Ultimate Concern by Monsignor Ferrarese

In my last essay (Faithful, 12/09/19), I spoke about the importance of faith. Nothing is possible without it. Since it is the foundation of the spiritual edifice, there can be no discussion without it. It is the first of the Theological Virtues given to us at Baptism.

We see the importance of faith as we do the importance of the third Theological Virtue: Love. Of course, this virtue has nothing to do with romance or Eros. It is Christian Love, or in Latin: Caritas — the total giving to the Other who is God wishing nothing in return but God’s Presence Alone.

But so little is written about the middle Theological Virtue: Hope. Why?

I believe the answer to this question lies in how basic this virtue is. How can one have faith if one has no hope? How can one love if one is in despair? Hope is the foundation necessary so that the other virtues have meaning and purpose. Without the direction that meaning and purpose gives, there is no point in doing anything; it is all useless and futile.

The great poet Dante put the centrality of hope in a terrifying way. When Virgil begins to escort Dante through Hell, Purgatory and Heaven, they stop before the gates of Hell. Over the gate, on the arch, are the chilling words: “Abandon Hope All You Who Enter Here”. Hell is a place where there is no hope; it is all over. There is nothing left but continual pain, regret and the absence of God.

When someone loses all hope and enters the area we call despair, we are in the region of the damned.

One of my favorite writers is the French novelist and essayist Georges Bernanos. In his masterwork entitled “Diary of a Country Priest”, he has a brief but chilling description of Hell: those in Hell would warm themselves at the embers that we call despair. Wow! That is truly a frightening sentence.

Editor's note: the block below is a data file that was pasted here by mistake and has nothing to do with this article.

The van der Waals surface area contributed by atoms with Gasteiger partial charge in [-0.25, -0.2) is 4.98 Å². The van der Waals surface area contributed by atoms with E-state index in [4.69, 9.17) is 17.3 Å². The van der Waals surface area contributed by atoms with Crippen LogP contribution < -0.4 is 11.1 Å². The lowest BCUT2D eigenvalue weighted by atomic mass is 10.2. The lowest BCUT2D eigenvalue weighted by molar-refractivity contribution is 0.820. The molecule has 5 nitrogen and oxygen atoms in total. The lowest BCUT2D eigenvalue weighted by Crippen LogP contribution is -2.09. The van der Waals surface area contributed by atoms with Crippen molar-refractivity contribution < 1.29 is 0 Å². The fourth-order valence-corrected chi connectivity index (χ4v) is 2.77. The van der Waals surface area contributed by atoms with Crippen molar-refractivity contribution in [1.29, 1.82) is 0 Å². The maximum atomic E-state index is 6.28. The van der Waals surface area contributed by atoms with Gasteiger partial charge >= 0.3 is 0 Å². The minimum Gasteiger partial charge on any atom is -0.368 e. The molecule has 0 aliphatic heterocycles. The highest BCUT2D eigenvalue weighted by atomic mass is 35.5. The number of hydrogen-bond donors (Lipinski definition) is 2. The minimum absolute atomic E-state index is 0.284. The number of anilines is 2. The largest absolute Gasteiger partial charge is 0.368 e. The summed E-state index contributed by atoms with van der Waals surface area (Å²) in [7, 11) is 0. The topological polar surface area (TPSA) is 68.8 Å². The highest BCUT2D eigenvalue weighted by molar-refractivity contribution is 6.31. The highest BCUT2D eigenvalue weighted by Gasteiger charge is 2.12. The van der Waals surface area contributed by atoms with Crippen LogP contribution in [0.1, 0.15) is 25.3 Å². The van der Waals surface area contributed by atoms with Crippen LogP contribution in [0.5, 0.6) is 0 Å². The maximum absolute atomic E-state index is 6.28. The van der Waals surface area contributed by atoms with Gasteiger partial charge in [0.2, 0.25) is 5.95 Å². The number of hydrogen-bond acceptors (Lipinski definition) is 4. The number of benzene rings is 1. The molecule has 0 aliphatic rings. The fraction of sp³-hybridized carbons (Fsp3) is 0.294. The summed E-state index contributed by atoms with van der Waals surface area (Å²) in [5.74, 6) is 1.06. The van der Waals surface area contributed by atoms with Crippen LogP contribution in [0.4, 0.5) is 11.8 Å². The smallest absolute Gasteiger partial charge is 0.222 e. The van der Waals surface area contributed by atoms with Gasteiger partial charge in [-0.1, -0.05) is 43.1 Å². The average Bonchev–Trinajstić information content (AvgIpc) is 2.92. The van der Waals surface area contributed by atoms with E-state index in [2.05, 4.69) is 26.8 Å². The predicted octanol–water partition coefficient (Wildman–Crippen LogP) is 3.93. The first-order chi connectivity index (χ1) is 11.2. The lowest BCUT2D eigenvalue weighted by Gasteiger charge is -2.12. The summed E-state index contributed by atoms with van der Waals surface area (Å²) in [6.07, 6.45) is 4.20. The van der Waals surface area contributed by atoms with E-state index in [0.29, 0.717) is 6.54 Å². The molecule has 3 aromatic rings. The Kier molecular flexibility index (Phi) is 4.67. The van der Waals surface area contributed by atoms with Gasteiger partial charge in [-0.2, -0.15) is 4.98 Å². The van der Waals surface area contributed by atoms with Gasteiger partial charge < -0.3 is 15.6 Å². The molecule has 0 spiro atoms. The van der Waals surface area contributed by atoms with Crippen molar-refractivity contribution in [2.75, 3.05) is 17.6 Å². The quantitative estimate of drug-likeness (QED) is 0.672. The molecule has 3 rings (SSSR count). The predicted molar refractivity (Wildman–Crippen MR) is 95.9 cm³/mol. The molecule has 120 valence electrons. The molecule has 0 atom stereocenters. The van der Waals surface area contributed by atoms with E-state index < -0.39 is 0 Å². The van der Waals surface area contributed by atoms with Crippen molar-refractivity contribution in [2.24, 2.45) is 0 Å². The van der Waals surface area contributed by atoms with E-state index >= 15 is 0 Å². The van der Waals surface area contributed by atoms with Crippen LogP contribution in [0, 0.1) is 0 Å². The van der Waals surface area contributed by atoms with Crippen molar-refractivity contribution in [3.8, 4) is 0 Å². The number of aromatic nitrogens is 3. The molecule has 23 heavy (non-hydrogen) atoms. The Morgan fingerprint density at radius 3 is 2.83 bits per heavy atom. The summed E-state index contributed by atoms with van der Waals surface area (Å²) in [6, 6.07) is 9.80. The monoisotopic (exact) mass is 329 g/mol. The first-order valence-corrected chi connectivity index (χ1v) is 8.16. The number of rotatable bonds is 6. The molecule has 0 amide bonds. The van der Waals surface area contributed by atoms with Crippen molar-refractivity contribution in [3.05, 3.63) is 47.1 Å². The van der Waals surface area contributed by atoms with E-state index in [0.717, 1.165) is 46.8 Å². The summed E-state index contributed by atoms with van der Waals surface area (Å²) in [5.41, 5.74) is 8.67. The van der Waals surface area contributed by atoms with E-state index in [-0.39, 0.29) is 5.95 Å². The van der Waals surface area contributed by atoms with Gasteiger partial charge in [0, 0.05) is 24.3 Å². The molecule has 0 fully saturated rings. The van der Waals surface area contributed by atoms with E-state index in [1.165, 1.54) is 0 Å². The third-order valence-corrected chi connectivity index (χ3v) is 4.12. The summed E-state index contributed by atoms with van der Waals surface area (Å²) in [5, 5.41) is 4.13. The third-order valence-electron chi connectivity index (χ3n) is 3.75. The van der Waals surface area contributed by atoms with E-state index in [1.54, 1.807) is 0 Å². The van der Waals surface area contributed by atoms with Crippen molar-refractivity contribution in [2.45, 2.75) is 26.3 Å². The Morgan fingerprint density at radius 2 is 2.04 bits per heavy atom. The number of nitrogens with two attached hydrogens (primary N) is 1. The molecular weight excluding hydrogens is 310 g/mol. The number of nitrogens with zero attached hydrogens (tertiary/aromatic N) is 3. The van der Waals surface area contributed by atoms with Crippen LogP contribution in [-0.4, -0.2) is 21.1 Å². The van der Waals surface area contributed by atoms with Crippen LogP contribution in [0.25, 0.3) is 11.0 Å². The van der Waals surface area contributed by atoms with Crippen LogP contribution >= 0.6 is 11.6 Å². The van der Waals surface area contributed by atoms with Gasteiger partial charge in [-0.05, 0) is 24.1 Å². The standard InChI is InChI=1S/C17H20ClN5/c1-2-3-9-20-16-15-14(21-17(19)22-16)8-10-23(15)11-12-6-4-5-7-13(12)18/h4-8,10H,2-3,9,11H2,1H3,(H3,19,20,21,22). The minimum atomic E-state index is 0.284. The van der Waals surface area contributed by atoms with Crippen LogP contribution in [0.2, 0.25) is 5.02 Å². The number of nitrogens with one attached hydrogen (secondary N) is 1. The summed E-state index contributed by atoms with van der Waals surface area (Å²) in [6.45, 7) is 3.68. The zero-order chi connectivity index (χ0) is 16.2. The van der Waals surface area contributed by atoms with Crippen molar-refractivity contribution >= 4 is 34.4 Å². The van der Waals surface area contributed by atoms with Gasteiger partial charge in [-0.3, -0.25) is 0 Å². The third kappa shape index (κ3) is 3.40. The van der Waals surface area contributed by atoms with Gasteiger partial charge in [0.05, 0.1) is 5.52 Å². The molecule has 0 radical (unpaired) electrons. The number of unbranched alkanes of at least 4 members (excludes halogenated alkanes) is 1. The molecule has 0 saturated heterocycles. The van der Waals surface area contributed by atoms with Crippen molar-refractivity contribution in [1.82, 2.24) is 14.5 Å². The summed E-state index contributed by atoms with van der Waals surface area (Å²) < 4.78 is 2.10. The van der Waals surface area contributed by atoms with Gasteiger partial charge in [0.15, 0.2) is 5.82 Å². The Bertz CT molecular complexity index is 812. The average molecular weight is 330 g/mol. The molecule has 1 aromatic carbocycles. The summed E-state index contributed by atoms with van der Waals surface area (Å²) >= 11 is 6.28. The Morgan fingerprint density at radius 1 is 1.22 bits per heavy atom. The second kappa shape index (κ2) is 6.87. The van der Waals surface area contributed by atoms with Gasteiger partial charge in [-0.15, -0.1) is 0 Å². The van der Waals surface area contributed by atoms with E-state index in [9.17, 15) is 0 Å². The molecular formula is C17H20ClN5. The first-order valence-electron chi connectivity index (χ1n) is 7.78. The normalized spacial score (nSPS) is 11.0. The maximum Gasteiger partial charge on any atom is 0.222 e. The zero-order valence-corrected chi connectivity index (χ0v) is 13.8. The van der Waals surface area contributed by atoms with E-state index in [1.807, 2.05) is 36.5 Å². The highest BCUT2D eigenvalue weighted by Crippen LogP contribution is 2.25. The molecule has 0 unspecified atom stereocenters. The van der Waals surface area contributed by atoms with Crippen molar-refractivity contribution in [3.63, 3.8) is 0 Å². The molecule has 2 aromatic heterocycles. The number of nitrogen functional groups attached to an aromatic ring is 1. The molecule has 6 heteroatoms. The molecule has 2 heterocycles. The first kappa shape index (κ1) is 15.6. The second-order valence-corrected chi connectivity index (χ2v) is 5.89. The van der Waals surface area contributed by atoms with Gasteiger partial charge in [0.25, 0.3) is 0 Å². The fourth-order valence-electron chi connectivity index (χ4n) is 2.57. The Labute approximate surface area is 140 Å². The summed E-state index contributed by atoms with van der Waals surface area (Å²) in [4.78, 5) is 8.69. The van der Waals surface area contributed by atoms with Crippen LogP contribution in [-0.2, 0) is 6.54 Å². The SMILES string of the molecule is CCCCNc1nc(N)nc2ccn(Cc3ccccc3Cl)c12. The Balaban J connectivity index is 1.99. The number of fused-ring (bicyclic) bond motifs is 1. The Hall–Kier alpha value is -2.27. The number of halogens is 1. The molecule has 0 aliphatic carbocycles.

Hope is the kind of virtue that is often in the background of our lives. It is presupposed in the daily concerns and decisions that we make and are part and parcel of what are the ordinary things of life. When someone loses hope, he or she enters on painful and very dangerous terrain. The climbing rates of suicide speak volumes about the importance of hope in a person’s life.

The three theological virtues of Faith, Hope and Love are further intertwined in that a loss of Faith in God and a failure to Love in a Christian way undermine the foundations of Hope. Living in a godless universe and living without Love will deliver a person eventually to the gates of Hell where there is no Hope.

This is where it is important to state that we have the freedom to decide to live in Faith, Hope and Love. These virtues are gifts given to us in Baptism, but they must be freely accepted and used by us for them to take effect.

In trying to explain the importance of cooperation with the grace given in the virtues, especially to children, I have used the example of the muscles that God has given us. If we never exercise and use our muscles, they remain weak and non-compliant with the needs of the body. In fact, the non-use of the muscles also affects the joints of the body as well.

If a person exercises each day, he or she will develop their muscles to such an extent that they look differently: he or she is stronger! We have all seen people who are in great shape. Their muscles are visible through the layers of skin! They are strong and supple and, well, healthy. But a person who does not develop their muscular structure, say by being a couch potato, can do very little because their muscles are flaccid and weak.

So it is with the graces of the virtues, particularly the theological virtues. Many people have been given them through Baptism and the mercy of God, but they remain unused and weakened.

Many people lose the strength and the resiliency of Hope because we seldom flex and build-up the virtue through daily use. What a tragedy it is! It is like starving to death while you have food in abundance in your refrigerator! What good does it do to have a four-course meal awaiting us if we never eat it?